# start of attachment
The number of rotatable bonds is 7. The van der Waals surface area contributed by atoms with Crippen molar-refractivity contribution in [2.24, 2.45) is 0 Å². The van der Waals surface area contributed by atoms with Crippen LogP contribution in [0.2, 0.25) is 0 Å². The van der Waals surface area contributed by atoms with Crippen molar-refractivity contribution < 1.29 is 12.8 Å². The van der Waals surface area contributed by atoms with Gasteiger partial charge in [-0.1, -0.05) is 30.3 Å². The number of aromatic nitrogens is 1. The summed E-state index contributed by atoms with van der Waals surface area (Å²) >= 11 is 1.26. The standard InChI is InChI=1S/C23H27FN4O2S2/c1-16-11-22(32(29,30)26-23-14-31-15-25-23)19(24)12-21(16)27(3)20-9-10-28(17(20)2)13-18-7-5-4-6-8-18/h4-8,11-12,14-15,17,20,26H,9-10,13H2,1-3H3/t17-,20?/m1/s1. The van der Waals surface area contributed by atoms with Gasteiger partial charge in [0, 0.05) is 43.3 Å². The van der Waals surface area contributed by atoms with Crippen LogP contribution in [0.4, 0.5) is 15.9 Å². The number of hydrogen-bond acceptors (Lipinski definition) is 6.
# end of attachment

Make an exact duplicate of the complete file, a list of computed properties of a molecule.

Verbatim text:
The number of rotatable bonds is 7. The van der Waals surface area contributed by atoms with Crippen molar-refractivity contribution in [2.24, 2.45) is 0 Å². The van der Waals surface area contributed by atoms with Crippen LogP contribution in [0.2, 0.25) is 0 Å². The van der Waals surface area contributed by atoms with Crippen molar-refractivity contribution < 1.29 is 12.8 Å². The van der Waals surface area contributed by atoms with Gasteiger partial charge in [-0.1, -0.05) is 30.3 Å². The number of aromatic nitrogens is 1. The summed E-state index contributed by atoms with van der Waals surface area (Å²) >= 11 is 1.26. The standard InChI is InChI=1S/C23H27FN4O2S2/c1-16-11-22(32(29,30)26-23-14-31-15-25-23)19(24)12-21(16)27(3)20-9-10-28(17(20)2)13-18-7-5-4-6-8-18/h4-8,11-12,14-15,17,20,26H,9-10,13H2,1-3H3/t17-,20?/m1/s1. The van der Waals surface area contributed by atoms with Gasteiger partial charge in [0, 0.05) is 43.3 Å². The van der Waals surface area contributed by atoms with Crippen LogP contribution in [0.4, 0.5) is 15.9 Å². The number of hydrogen-bond acceptors (Lipinski definition) is 6.